It is settled that “a statute should not be given retroactive effect so as to deprive an individual of a preexisting right unless the Legislature has clearly expressed its intention to accomplish that end” (Henrioulle v. Marin Ventures, Inc., 20 Cal.3d 512, 520, 143 Cal.Rptr. 247, 573 P.2d 465, italics added; DiGenova v. State Board of Education, 57 Cal.2d 167, 174, 18 Cal.Rptr. 369, 367 P.2d 865).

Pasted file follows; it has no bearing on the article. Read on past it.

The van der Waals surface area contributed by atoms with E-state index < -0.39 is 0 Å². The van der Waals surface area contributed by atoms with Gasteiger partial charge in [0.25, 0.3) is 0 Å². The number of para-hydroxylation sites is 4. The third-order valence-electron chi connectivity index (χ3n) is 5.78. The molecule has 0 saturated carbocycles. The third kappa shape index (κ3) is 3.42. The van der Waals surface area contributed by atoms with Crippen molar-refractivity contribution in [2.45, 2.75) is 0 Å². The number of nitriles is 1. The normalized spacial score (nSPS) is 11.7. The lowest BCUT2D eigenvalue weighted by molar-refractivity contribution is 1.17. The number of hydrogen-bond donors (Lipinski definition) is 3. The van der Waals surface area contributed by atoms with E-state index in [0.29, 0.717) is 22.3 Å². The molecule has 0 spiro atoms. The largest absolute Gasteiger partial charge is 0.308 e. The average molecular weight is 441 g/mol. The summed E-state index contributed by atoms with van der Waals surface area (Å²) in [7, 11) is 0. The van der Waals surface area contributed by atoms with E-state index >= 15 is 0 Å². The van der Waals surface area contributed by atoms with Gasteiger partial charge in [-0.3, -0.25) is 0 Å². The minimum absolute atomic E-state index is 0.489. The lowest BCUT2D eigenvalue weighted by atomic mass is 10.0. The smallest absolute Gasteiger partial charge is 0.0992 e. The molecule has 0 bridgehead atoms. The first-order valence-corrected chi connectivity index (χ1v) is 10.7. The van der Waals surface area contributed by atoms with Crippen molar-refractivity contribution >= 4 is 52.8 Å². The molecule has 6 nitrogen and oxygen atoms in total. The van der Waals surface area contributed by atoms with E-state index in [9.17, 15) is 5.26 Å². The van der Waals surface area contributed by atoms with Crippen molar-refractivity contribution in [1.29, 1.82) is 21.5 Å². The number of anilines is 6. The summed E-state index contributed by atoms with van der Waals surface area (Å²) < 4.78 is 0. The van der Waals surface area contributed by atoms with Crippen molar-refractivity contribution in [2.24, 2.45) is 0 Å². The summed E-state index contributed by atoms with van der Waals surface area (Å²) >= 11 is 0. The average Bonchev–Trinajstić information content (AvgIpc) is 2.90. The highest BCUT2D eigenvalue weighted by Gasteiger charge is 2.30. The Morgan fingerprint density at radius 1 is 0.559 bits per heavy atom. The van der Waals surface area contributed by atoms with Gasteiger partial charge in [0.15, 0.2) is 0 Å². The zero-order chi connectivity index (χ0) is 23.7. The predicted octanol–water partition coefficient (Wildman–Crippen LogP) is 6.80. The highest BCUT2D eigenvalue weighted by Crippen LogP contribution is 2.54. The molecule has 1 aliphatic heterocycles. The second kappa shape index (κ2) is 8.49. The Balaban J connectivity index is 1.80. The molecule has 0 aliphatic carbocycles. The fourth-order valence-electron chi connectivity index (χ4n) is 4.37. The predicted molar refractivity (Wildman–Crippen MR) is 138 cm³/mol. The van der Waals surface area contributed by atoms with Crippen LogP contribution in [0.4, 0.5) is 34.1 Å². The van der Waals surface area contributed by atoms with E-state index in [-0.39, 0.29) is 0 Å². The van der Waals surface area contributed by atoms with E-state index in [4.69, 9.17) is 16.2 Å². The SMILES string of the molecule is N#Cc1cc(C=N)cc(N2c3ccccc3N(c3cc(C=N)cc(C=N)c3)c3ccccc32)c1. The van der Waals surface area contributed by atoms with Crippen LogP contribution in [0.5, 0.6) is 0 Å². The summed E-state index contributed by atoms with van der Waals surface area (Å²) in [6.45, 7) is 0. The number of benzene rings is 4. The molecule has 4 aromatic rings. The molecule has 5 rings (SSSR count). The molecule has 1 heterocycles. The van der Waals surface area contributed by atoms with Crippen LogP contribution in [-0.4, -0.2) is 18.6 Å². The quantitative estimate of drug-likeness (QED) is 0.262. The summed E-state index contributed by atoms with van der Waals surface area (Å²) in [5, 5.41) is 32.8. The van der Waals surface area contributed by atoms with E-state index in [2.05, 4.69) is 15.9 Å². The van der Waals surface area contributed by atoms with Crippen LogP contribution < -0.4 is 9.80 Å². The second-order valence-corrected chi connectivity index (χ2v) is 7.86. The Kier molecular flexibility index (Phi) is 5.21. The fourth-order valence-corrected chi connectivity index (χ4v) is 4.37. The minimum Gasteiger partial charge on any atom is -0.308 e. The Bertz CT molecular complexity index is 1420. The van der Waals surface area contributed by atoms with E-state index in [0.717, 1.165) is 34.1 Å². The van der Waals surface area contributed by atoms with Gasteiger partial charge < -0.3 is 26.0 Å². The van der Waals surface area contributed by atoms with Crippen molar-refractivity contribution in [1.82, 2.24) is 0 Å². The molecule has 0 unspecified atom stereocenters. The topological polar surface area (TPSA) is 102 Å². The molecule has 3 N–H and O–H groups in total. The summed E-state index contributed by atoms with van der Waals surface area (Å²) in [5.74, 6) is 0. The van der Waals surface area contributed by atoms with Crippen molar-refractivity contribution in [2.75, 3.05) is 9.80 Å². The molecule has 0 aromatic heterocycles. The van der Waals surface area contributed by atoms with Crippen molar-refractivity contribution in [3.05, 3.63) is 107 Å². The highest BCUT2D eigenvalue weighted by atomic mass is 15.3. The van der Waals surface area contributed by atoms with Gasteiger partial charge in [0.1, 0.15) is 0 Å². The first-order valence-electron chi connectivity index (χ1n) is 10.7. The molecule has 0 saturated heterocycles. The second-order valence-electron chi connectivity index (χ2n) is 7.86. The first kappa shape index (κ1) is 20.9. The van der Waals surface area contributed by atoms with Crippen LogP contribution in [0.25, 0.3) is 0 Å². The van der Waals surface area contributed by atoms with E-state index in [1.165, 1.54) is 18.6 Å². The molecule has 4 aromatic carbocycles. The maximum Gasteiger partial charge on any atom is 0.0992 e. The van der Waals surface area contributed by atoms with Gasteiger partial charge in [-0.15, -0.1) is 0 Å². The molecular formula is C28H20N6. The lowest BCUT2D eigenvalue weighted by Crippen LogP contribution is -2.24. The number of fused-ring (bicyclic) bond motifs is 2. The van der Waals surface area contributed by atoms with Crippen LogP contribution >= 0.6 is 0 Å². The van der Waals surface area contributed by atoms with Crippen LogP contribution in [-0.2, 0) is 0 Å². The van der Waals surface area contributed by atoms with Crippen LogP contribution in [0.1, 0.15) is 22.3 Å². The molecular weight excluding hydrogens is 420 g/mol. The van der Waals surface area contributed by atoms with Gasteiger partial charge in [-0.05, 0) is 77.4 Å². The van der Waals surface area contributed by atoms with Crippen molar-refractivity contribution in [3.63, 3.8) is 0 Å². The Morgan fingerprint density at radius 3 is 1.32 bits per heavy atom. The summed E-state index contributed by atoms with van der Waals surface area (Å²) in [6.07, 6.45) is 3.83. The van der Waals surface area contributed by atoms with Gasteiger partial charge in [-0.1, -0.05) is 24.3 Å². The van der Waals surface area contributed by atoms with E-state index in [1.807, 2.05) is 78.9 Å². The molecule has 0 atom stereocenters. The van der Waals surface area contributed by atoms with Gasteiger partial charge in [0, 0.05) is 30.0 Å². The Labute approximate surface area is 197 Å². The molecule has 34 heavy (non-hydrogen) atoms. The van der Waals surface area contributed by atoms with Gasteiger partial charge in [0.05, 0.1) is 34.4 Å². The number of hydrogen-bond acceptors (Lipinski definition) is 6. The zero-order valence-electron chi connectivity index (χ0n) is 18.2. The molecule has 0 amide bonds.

The Director's application of the statute effective January 1, 1981, to Johnson's second drunk driving offense occurring before that date directly contravenes the rule of Henrioulle. It deprives Johnson of the preexisting right he had to continue his licensed driving unless he suffered two convictions of drunk driving within five years. That this was an existing, important protectable right there can be no doubt (see Mackey v. Montrym, 443 U.S. 1, 10, 99 S.Ct. 2612, 2617, 61 L.Ed.2d 321, for procedural due process purposes, suspension of a driver's license for statutorily defined cases implicates a protectable property interest; Bell v. Burson, 402 U.S. 535, 539, 91 S.Ct. 1586, 1589, 29 L.Ed.2d 90, same; Berlinghieri v. Department of Motor Vehicles, 33 Cal.3d 392, 398, 188 Cal.Rptr. 891, 657 P.2d 383, for purpose of independent judgment review standard, driver's license suspension has impact on the individual sufficiently vital to compel full and independent review). That the act of suspending one's driver's license constitutes punishment is reflected in the following passage from Curtin v. Department of Motor Vehicles, 123 Cal.App.3d 481, 486, 176 Cal.Rptr. 690, involving an erroneous suspension under section 13352: